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Raise a little hell for Hellbenders

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Raise a little hell for Hellbenders

Raise a Little Hell 

“Raise a Little Hell” by the Canadian rock band Trooper became my childhood rally song and motivated me to stand-up to bullies. A part of my heart still roots for the underdog, and in this case, the Hellbender Salamander, sometimes referred to as the “devil dog”. Though some populations remain healthy, the Hellbender is listed as Near Threatened by the International Union for the Conservation of Nature (IUCN) and is close to qualifying for Vulnerable status, mainly due to habitat loss and degradation.  Raise some hell and donate today.


Give a Dam 

While many large dams in North America deliver invaluable services—like critical water supplies, clean hydroelectric power, reduced flood risks and recreational opportunities—many more no longer serve their intended purpose and create serious safety and environmental concerns. Globally and in the United States, dams and levees are among the greatest threats to river and wetland health, including the Hellbender. The removal of dams restores the natural flows and conditions of rivers, as well as the benefits they provide. Hellbenders have been around for more than 150 million years so let’s lower some dams and give these devil dogs a chance to thrive.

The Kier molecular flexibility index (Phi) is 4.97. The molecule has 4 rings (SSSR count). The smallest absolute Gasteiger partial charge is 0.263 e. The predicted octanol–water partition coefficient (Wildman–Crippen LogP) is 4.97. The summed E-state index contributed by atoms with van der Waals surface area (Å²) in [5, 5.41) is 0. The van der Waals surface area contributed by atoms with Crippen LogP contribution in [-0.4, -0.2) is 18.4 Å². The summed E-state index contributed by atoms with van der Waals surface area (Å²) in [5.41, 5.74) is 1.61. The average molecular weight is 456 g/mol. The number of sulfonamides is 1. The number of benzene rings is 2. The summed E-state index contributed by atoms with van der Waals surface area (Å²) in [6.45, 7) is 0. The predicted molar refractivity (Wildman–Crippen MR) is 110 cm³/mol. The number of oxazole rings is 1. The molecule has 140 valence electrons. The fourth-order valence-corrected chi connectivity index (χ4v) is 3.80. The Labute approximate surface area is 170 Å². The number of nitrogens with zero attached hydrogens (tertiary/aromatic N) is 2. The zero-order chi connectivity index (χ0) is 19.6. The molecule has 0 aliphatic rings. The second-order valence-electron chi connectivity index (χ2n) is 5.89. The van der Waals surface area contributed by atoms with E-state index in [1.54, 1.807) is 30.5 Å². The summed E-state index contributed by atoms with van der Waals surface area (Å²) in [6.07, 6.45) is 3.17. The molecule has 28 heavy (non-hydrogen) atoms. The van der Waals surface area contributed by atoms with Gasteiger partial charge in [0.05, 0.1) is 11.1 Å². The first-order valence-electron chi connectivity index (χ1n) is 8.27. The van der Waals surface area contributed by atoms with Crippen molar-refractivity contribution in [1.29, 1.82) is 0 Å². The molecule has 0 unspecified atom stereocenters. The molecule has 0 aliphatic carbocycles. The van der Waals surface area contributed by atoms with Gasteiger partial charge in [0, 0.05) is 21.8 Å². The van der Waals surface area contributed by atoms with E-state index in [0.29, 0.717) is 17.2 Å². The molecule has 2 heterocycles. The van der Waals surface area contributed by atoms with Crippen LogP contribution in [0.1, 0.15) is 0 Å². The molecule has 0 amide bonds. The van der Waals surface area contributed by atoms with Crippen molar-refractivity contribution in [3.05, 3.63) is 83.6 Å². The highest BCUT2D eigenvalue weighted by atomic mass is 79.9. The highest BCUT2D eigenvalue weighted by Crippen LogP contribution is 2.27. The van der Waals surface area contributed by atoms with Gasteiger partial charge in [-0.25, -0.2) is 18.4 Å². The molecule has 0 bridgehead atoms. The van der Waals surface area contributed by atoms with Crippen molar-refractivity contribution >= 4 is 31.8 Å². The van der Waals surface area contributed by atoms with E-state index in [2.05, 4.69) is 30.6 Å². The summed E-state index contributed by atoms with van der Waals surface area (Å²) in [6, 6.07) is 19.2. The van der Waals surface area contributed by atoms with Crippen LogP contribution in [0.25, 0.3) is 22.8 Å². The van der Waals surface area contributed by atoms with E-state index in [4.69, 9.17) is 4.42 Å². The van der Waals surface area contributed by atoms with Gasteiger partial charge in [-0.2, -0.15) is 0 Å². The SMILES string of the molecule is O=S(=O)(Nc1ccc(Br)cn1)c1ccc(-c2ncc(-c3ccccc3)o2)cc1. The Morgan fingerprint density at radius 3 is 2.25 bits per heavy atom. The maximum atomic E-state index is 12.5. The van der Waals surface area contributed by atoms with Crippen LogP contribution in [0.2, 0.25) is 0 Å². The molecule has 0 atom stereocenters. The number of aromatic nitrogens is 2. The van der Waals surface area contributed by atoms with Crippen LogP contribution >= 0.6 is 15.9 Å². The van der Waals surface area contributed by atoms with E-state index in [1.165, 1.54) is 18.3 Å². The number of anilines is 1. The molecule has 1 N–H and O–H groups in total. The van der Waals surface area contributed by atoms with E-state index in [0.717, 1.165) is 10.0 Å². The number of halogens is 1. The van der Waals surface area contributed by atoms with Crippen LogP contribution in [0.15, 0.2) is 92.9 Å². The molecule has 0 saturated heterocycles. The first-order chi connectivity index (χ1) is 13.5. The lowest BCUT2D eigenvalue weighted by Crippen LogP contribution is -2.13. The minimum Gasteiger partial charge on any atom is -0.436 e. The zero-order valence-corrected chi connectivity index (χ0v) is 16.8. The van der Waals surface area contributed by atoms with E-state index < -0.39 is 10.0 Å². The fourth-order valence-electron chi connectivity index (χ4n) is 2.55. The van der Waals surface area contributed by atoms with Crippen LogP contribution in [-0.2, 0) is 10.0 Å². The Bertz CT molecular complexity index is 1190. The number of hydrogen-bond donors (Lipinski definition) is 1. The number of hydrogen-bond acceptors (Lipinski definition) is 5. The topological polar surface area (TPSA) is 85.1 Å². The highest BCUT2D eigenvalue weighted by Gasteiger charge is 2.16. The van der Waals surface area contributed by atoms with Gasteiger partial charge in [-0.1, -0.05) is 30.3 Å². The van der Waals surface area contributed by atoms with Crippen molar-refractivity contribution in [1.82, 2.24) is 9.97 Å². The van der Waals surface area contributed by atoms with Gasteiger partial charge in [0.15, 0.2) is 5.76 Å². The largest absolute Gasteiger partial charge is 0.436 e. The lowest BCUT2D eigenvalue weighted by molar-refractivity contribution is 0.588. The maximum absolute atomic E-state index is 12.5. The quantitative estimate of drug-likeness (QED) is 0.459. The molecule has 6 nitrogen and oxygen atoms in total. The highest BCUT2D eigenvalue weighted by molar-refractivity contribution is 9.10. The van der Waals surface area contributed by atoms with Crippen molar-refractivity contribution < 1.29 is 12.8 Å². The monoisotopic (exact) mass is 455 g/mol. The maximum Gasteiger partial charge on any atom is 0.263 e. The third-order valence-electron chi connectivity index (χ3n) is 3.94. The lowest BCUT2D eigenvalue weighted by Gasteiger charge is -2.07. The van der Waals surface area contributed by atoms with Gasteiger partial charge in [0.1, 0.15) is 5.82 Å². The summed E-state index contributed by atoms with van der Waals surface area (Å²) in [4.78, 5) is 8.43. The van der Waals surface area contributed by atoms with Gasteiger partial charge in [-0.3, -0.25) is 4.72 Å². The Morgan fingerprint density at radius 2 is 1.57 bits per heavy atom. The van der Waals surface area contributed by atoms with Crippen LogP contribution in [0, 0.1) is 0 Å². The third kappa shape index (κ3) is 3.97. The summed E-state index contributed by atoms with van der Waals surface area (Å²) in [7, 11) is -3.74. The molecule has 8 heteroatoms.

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When
Saturday November 14th

Story

Raise a Little Hell 

“Raise a Little Hell” by the Canadian rock band Trooper became my childhood rally song and motivated me to stand-up to bullies. A part of my heart still roots for the underdog, and in this case, the Hellbender Salamander, sometimes referred to as the “devil dog”. Though some populations remain healthy, the Hellbender is listed as Near Threatened by the International Union for the Conservation of Nature (IUCN) and is close to qualifying for Vulnerable status, mainly due to habitat loss and degradation.  Raise some hell and donate today.


Give a Dam 

While many large dams in North America deliver invaluable services—like critical water supplies, clean hydroelectric power, reduced flood risks and recreational opportunities—many more no longer serve their intended purpose and create serious safety and environmental concerns. Globally and in the United States, dams and levees are among the greatest threats to river and wetland health, including the Hellbender. The removal of dams restores the natural flows and conditions of rivers, as well as the benefits they provide. Hellbenders have been around for more than 150 million years so let’s lower some dams and give these devil dogs a chance to thrive.   

Posted by Cheryl Rossman